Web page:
An Antares rocket soared into the afternoon sky over Virginia on Wednesday (April 17) carrying tonnes of NASA supplies – and 40 intrepid mice – to the International Space Station.
The Northrop Grumman Antares rocket and its unscrewed Cygnus spacecraft launched into the cosmos from the Mid-Atlantic Regional Spaceport at NASA's Wallops Flight Facility, kicking off a two-day voyage to the space station. Liftoff occurred at 4:46 p.m. EDT (2046 GMT), Space.com wrote.
If all goes well, the spacecraft will arrive at the orbiting lab early Friday (April 19) to deliver 7,600 lbs. (3,447 kilograms) – the heaviest load yet for Cygnus – of science gear and supplies to the six-person crew of the International Space Station. The mission, called NG-11, is the eleventh cargo flight for NASA by Northrop Grumman and will be the company's longest one to date.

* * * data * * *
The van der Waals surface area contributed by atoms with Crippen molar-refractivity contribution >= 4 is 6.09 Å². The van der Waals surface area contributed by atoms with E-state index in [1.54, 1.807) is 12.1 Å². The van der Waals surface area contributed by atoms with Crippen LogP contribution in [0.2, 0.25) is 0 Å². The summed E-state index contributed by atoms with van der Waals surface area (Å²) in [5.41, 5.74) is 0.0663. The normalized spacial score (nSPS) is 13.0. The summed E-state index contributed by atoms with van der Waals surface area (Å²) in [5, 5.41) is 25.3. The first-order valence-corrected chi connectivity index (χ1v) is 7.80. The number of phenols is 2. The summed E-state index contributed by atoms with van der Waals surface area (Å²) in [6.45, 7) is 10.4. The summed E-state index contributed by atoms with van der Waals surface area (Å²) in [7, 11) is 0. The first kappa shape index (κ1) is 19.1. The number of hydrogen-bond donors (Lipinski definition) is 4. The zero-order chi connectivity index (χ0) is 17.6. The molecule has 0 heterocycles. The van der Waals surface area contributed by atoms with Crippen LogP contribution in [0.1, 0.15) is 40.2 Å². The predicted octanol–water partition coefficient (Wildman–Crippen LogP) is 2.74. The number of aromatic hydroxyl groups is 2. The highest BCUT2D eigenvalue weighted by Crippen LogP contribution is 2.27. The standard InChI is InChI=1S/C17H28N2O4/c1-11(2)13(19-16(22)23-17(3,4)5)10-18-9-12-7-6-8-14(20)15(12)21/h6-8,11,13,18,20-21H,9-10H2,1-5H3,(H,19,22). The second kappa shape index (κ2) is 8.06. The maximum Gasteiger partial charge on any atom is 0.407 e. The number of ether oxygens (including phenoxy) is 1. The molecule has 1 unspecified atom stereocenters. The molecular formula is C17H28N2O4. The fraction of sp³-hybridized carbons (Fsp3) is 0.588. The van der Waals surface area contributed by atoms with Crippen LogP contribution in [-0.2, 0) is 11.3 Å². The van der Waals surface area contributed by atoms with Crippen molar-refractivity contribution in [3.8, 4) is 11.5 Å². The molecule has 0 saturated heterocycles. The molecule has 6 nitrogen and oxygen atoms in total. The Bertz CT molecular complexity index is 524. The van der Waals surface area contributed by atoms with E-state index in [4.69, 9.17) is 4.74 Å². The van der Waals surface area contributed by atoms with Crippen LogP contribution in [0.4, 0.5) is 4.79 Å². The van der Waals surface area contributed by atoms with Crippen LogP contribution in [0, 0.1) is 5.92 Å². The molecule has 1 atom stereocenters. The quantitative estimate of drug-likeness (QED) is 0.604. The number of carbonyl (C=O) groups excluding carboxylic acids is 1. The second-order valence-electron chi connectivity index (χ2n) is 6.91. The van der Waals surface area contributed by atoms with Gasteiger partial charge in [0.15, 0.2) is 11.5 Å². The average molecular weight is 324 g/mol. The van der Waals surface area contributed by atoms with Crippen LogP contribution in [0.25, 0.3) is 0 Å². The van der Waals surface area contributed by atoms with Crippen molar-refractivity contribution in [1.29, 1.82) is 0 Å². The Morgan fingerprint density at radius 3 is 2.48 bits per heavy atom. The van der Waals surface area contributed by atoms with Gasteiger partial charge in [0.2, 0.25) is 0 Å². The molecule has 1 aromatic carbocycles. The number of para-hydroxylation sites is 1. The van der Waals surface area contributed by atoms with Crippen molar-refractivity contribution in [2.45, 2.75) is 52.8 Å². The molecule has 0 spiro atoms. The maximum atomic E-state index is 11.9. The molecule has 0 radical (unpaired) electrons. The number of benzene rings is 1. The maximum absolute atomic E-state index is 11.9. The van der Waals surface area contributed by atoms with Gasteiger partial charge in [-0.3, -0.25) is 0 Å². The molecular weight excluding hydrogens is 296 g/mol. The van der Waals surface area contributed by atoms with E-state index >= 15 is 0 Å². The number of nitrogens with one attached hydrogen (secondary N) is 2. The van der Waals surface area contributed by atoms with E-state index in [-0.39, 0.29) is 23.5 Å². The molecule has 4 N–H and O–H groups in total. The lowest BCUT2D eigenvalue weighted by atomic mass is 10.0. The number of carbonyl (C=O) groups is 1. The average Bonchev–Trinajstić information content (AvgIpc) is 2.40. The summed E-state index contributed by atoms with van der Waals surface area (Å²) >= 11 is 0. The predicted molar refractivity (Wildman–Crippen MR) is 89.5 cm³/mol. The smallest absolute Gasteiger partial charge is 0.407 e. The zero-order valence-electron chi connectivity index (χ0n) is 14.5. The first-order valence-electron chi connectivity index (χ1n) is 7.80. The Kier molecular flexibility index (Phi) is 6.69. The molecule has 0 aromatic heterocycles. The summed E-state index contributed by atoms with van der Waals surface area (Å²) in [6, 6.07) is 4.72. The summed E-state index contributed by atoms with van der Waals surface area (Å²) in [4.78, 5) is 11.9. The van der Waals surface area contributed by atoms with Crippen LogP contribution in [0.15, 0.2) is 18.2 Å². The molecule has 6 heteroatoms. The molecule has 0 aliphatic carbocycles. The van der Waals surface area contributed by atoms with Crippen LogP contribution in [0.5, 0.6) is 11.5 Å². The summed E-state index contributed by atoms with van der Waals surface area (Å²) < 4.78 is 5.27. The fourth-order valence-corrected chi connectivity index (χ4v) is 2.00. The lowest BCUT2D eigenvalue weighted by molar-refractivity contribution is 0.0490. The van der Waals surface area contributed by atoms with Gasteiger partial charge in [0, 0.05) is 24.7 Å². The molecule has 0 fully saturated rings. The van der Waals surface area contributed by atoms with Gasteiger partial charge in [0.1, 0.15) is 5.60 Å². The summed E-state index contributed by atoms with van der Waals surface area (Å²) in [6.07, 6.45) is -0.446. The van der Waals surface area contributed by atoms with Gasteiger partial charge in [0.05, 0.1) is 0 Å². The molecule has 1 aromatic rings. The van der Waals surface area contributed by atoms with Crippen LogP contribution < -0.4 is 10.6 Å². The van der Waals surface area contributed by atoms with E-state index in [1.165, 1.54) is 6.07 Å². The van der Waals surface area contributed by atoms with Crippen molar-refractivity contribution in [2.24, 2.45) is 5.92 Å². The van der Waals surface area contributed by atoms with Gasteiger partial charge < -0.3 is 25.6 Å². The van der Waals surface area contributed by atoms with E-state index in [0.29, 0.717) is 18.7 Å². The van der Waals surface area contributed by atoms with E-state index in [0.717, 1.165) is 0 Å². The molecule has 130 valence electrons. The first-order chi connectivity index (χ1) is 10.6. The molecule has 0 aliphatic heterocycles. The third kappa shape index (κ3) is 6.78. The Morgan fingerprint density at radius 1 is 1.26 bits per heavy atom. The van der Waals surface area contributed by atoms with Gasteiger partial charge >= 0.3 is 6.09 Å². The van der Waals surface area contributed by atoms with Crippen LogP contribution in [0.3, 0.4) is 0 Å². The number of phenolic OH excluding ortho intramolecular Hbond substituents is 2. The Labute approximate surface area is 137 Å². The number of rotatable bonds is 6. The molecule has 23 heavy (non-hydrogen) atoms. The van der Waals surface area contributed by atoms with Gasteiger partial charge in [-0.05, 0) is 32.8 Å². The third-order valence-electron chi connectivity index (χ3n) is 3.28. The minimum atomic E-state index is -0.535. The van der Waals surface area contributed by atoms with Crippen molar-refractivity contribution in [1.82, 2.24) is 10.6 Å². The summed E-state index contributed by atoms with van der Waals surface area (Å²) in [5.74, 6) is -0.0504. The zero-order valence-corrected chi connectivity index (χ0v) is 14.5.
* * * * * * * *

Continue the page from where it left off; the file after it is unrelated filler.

It is worth noting the main developer of the Antares rocket is U.S. Northrop Grumman corporation. But the basic design of the rocket's first stage was developed by the Ukrainian Yuzhnoye State Design Office.
Since 2013, the Antares rockets have been launched 10 times, and nine of the launches were successful.
Within the framework of the Antares program, the Ukrainian side carried out the full range of design, development works and production of the material part of the main first-stage design for a rocket ordered by the U.S. National Space Agency.
The press service of the Ukrainian design office said the Antares project is a good example of cooperation between enterprises of the space industry of Ukraine in international space projects, successful activity in the global space market.